Monday was Earth Day, and to commemorate, Fresno City College hosted a talk about how climate change is increasing our risk of wildfire—as well as some new climate change-related legislation making its way through the U.S. Congress. 

Listen to the audio for an interview with one of the speakers, Jerry Hinkle, an economist based in Northern California and a board member of the non-profit Citizens’ Climate Lobby.

National Weather Service / Cal Fire

Last month the Carr Fire near Redding exploded overnight in what some people have called a "fire-nado" - with extreme rotating winds that toppled high tension power lines and wrapped metal posts around trees. It was the most extreme case of extreme fire behavior people have seen in California in recent times. But with a record-setting stretch of triple digit temperatures, skies filled with smoke, and fires creating their own weather, 2018 has proven to be anything but normal.

Flickr user Anna Irene (Creative Commons)

Mono Lake is one of the jewels of the Eastern Sierra. Its saline waters have created a unique ecosystem, providing habitat for everything from brine shrimp to migratory birds. But for years Mono Lake has had a problem – water diversions made by the City of Los Angeles. They reduced the level of the lake, harming both the ecosystem and creating massive dust clouds. In the mid-1990’s a deal was reached that both the LA Department of Water and Power and conservationists hoped would save the lake, and increase water levels by reducing the diversions.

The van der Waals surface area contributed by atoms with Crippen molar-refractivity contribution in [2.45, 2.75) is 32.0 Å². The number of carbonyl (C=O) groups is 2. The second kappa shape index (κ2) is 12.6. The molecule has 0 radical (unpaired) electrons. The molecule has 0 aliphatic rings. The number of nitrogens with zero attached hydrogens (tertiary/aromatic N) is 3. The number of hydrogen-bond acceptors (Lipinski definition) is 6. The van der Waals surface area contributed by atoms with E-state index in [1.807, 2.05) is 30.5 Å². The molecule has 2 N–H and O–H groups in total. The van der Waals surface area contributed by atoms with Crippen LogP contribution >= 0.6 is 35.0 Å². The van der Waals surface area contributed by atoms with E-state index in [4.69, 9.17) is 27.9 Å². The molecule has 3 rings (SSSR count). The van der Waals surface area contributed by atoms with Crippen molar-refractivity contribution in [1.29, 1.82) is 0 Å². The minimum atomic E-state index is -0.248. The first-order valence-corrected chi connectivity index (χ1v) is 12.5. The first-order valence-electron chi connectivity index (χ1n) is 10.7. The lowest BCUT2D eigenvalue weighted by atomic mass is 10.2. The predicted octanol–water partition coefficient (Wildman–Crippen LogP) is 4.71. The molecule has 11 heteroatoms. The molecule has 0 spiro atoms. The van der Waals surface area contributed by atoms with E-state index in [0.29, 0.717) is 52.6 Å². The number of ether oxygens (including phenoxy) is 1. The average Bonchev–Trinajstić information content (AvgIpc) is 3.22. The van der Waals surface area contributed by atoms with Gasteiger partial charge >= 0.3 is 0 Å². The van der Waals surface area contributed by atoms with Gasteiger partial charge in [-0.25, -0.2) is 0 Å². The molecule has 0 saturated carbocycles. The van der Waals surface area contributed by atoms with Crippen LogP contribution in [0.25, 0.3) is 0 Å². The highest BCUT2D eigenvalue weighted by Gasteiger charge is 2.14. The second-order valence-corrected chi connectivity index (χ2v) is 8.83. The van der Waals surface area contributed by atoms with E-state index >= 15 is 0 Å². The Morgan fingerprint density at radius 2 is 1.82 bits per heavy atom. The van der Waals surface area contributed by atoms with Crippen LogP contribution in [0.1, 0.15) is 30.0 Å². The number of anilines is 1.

Ezra David Romero

This year a handful of farmers in the San Joaquin Valley have new crop. But it's not something you'll find at your weekend farmer's market. Instead it's carbon. A new program funded by the state's cap-and-trade initative aims to help farmers add cover crops to their fields, with the idea that more carbon will be stored in the soil in the form of organic matter. It's part of the state's effort to fight climate change.

Central Sierra Historical Society